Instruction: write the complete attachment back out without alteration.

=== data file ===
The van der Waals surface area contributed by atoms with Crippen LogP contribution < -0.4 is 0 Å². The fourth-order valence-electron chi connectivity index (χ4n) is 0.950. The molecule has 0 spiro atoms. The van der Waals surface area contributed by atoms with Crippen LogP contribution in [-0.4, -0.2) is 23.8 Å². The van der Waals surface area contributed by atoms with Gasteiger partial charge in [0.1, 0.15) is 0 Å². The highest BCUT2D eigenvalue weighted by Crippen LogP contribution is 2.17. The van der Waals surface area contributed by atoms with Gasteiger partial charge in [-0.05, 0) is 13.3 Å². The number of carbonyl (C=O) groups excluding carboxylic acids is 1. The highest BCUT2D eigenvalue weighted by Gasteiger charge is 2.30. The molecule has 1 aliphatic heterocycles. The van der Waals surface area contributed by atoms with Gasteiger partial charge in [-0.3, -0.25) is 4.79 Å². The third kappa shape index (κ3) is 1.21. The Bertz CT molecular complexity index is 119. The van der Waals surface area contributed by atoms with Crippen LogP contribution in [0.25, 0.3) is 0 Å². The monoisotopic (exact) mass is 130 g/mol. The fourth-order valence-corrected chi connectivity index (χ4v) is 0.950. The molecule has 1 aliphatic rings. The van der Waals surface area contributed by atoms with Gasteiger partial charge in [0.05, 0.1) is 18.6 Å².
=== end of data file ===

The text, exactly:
The van der Waals surface area contributed by atoms with Crippen LogP contribution < -0.4 is 0 Å². The fourth-order valence-electron chi connectivity index (χ4n) is 0.950. The molecule has 0 spiro atoms. The van der Waals surface area contributed by atoms with Crippen LogP contribution in [-0.4, -0.2) is 23.8 Å². The van der Waals surface area contributed by atoms with Gasteiger partial charge in [0.1, 0.15) is 0 Å². The highest BCUT2D eigenvalue weighted by Crippen LogP contribution is 2.17. The van der Waals surface area contributed by atoms with Gasteiger partial charge in [-0.05, 0) is 13.3 Å². The number of carbonyl (C=O) groups excluding carboxylic acids is 1. The highest BCUT2D eigenvalue weighted by Gasteiger charge is 2.30. The molecule has 1 aliphatic heterocycles. The van der Waals surface area contributed by atoms with Gasteiger partial charge in [-0.3, -0.25) is 4.79 Å². The third kappa shape index (κ3) is 1.21. The Bertz CT molecular complexity index is 119. The van der Waals surface area contributed by atoms with Crippen LogP contribution in [0.25, 0.3) is 0 Å². The monoisotopic (exact) mass is 130 g/mol. The fourth-order valence-corrected chi connectivity index (χ4v) is 0.950. The molecule has 1 aliphatic rings. The van der Waals surface area contributed by atoms with Gasteiger partial charge in [0.05, 0.1) is 18.6 Å².